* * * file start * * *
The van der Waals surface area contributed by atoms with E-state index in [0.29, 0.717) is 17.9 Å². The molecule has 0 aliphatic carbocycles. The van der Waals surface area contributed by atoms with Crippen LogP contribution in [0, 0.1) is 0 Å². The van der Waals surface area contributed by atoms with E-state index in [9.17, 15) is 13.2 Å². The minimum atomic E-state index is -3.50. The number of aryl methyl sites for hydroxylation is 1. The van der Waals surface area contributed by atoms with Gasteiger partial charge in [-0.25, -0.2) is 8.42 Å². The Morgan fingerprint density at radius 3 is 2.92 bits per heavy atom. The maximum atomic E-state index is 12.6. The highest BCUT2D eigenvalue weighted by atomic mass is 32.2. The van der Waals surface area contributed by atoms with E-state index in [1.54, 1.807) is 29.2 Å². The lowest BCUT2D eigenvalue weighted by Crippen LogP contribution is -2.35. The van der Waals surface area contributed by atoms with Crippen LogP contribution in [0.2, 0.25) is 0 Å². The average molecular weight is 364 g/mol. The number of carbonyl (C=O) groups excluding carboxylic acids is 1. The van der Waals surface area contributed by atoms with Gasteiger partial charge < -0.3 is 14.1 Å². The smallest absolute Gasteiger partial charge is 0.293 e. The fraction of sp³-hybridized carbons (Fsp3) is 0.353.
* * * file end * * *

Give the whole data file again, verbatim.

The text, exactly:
The van der Waals surface area contributed by atoms with E-state index in [0.29, 0.717) is 17.9 Å². The molecule has 0 aliphatic carbocycles. The van der Waals surface area contributed by atoms with Crippen LogP contribution in [0, 0.1) is 0 Å². The van der Waals surface area contributed by atoms with E-state index in [9.17, 15) is 13.2 Å². The minimum atomic E-state index is -3.50. The number of aryl methyl sites for hydroxylation is 1. The van der Waals surface area contributed by atoms with Gasteiger partial charge in [-0.25, -0.2) is 8.42 Å². The Morgan fingerprint density at radius 3 is 2.92 bits per heavy atom. The maximum atomic E-state index is 12.6. The highest BCUT2D eigenvalue weighted by atomic mass is 32.2. The van der Waals surface area contributed by atoms with E-state index in [1.54, 1.807) is 29.2 Å². The lowest BCUT2D eigenvalue weighted by Crippen LogP contribution is -2.35. The van der Waals surface area contributed by atoms with Crippen LogP contribution in [0.2, 0.25) is 0 Å². The average molecular weight is 364 g/mol. The number of carbonyl (C=O) groups excluding carboxylic acids is 1. The van der Waals surface area contributed by atoms with Gasteiger partial charge < -0.3 is 14.1 Å². The smallest absolute Gasteiger partial charge is 0.293 e. The fraction of sp³-hybridized carbons (Fsp3) is 0.353.